Adjusted Ebitda masks higher leverage on buyout loans

LONDON (LPC) - Investors in European leveraged loans are increasingly concerned that private equity firms are making overly-aggressive adjustments to portfolio companies’ earnings to support higher debt loads.

Ebitda is a benchmark cashflow figure used by bankers to calculate a company’s leverage and market deals to investors, and adjustments reflect assumptions about companies’ future earnings potential.

Investors are worried that these adjustments and projections may not be achievable and are masking the true amount of leverage and debt that private equity firms are using, as well as the risk inherent in transactions.

“Going into the financial crisis you saw the same things happening. Private equity firms have always pushed the boundaries on what Ebitda they will get lenders to buy into,“ a fund manager said.

Higher Ebitda figures allow companies to borrow more and make overall leverage levels appear lower. Without adjustments, leverage ratios would be far higher, which could make deals difficult to sell to investors and raise red flags with regulators.

The European Central Bank followed US regulators in capping leverage ratios at six times Ebitda, but this is a guideline, and even adjusted leverage levels are often higher.

A recent €880m equivalent euro and sterling buyout loan backing pharmaceuticals manufacturer Zentiva's ROSCD.BX acquisition by Advent had leverage of 7.1 times based on adjusted 2017 Ebitda.

Private equity firms cite lower average Ebitda levels as the sign of a healthy market and routinely use them to differentiate between current market conditions and the peak of the market before 2008’s financial crisis.

But as resistance to aggressive loan documents grows, many investors are criticizing the scale of current Ebitda adjustments and demanding changes.

Finnish private healthcare company Mehilainen’s €760m Term Loan B priced wide of guidance this week and required a raft of changes to clear the market, including reducing the adjustments made in the Ebitda definition. The deal funded CVC’s acquisition of the company.

Adjustments linked to the synergies expected from mergers and acquisitions have the best chance of being achieved, ratings agency Moody’s said in a June report.

“We’ve worked with one company where the M&A-related adjustments have been very high but the market accepted them as they have a track record of delivering,” a co-head of leveraged finance said.

One-off “add-backs”, where companies claim a non-recurring cost saving, are a bigger problem. Only 45% of these adjustments were achieved on average and nearly 20% of issuers achieved none of their projected adjustments, Moody’s said.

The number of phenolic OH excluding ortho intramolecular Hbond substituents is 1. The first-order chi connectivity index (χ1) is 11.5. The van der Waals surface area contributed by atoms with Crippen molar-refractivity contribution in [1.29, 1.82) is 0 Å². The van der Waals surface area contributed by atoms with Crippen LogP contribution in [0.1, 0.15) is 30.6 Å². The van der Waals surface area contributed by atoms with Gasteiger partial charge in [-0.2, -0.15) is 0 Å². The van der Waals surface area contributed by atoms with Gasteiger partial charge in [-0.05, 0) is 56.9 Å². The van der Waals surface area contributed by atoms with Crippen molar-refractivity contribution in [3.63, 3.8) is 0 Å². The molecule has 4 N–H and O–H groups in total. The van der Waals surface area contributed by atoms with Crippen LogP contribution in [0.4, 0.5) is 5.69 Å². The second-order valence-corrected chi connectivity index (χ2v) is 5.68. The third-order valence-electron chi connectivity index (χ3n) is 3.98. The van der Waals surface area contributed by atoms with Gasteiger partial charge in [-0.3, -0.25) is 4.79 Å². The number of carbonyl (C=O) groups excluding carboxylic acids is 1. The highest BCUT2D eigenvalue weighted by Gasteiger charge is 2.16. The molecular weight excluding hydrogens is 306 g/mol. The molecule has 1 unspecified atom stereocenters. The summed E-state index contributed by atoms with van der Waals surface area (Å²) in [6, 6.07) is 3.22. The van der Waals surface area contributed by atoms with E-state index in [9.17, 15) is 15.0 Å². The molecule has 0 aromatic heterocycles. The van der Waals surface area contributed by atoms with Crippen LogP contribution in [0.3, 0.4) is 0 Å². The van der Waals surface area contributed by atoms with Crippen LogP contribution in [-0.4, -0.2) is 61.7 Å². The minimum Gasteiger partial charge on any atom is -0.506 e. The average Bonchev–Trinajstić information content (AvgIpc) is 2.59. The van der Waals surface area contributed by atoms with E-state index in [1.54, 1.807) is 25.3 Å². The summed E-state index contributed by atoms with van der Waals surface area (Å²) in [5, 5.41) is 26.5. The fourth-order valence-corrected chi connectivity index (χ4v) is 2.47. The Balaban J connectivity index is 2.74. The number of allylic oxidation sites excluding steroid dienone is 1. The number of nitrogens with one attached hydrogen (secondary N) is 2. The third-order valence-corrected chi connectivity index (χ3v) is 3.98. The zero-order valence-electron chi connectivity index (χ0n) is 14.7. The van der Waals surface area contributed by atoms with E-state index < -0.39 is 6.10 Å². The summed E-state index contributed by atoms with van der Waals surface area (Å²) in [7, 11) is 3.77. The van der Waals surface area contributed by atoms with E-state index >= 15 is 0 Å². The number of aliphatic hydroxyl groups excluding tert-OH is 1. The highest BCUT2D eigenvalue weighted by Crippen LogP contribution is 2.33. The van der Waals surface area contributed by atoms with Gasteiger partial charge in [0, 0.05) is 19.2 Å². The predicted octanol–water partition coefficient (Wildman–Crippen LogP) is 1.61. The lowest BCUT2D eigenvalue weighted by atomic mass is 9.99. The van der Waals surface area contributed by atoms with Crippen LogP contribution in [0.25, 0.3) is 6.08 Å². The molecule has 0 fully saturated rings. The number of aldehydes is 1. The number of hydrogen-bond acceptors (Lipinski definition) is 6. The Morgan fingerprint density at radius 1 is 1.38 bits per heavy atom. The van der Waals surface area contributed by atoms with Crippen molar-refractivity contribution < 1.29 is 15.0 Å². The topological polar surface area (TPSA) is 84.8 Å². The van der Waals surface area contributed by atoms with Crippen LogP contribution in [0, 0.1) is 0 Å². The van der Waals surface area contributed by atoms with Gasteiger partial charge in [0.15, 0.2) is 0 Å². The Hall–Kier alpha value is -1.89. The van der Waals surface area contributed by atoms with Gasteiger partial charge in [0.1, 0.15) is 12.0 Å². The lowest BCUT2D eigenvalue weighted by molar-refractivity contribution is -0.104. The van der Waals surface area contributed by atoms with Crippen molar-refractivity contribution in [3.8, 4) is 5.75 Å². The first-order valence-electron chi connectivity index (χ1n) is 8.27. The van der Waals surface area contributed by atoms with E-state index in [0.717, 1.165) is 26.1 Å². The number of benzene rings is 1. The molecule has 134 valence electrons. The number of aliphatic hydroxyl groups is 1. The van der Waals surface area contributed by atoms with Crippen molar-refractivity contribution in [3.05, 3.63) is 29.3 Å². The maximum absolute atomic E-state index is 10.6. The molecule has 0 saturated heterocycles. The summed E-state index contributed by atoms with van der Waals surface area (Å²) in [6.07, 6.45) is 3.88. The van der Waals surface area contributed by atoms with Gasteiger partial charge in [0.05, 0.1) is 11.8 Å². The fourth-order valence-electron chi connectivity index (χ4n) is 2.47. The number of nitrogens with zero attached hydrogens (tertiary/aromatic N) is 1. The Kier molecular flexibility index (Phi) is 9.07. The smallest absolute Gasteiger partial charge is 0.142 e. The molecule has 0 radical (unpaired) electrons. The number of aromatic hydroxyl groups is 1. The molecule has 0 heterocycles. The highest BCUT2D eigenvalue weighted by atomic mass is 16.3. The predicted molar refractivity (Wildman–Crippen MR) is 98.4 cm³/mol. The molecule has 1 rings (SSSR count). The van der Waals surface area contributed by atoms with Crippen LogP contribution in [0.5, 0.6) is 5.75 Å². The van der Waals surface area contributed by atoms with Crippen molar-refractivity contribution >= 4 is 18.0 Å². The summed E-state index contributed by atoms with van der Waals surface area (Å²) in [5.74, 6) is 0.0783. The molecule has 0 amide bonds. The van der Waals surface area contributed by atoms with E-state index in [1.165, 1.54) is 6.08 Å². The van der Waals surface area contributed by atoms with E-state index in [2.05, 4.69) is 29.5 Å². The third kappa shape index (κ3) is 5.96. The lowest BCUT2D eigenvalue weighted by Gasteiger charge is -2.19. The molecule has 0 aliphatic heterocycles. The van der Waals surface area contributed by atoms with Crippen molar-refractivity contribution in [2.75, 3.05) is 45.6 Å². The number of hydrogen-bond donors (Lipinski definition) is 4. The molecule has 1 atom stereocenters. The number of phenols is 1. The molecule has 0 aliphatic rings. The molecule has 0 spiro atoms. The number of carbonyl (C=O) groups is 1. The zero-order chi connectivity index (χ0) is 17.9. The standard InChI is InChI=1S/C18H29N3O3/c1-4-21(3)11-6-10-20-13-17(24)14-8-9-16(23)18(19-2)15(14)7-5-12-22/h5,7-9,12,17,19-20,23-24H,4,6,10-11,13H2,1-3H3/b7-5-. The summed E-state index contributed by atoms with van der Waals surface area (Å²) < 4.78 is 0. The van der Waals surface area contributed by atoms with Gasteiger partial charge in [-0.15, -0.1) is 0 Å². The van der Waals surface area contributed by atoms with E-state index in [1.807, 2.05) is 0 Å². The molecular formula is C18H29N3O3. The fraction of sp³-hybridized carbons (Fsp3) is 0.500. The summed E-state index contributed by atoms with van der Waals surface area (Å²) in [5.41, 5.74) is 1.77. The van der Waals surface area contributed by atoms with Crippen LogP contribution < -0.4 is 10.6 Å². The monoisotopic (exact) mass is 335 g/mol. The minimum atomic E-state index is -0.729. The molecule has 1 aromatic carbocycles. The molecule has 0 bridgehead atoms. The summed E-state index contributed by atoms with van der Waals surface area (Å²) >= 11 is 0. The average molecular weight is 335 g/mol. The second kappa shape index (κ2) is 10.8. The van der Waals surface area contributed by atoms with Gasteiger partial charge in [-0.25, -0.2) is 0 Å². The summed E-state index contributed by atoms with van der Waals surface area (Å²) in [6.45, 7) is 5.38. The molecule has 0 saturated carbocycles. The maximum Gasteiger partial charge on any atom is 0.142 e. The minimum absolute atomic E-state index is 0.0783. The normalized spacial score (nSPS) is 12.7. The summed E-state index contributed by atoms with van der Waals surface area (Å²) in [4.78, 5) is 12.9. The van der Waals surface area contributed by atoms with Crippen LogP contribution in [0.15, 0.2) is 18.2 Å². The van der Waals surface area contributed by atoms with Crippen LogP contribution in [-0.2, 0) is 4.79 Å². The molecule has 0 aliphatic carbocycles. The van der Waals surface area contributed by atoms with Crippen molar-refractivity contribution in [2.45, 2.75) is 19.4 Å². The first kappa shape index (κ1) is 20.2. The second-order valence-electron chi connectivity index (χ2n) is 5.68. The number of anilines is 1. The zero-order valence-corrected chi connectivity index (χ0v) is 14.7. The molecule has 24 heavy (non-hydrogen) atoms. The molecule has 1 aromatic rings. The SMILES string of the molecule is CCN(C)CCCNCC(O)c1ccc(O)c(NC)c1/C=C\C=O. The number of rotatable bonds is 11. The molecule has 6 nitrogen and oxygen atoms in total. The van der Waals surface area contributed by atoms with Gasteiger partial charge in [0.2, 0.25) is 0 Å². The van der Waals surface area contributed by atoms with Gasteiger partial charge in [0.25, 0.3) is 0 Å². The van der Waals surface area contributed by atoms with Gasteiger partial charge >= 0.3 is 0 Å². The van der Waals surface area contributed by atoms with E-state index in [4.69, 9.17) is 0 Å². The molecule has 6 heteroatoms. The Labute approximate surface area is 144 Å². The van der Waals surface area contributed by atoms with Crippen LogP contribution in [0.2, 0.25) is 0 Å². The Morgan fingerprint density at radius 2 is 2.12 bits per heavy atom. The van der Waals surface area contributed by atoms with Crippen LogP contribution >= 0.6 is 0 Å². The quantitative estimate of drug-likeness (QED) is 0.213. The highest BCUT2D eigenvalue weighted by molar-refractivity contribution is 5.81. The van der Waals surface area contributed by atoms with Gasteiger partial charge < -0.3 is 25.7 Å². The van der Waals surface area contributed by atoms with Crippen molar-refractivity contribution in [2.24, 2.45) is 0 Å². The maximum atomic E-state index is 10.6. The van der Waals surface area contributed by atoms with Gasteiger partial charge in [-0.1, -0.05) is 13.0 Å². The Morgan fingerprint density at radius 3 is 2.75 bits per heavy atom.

These unusual adjustments are rising, driving the increase in issuer Ebitda adjustments to an average of 14% last year from 9.6% in 2016, according to the ratings agency.

“We are getting more questions about Ebitda adjustments. As an investor it is not always easy to make a judgment given the poor level of detail often available,” a London-based analyst said.


Around 77% of the global leveraged loan market is covenant-lite, according to S&P. More middle-market loans have covenants, but aggressive Ebitda definitions are undermining limited protection for lenders.

“What is the value of covenants with this level of Ebitda adjustment? With this headroom there has to be such a deterioration in the business before it bites,” a lawyer said.

The direct lending market is also not immune to Ebitda adjustments. Core Equity Holdings recently acquired a stake in UK-based Portman Dental Care with around £100m in debt financing provided by Alcentra, based on an Ebitda figure of £20m, which had been adjusted up from £9m.

Portman has expanded rapidly in the last few years, almost tripling the number of practices since 2014, but many lenders balked at the adjustment, which more than doubled Ebitda.

“It’s a whopping multiple,” a second fund manager said.

Discipline on documentation is stronger in the private debt market compared with larger deals due to the riskier nature of the companies.

In the US, where the private debt market is deeper, 35% of middle-market loans had Ebitda adjustments, according to Covenant Review. Adjustments linked to synergies are capped at around 10%-15% in the middle market, based on projections for the next 12 or even 18 months.

But the list of exceptional items, including uncapped non-recurring payments, also leave lenders exposed to restricted payments and further debt issuance by sponsors, which can weaken investors’ position.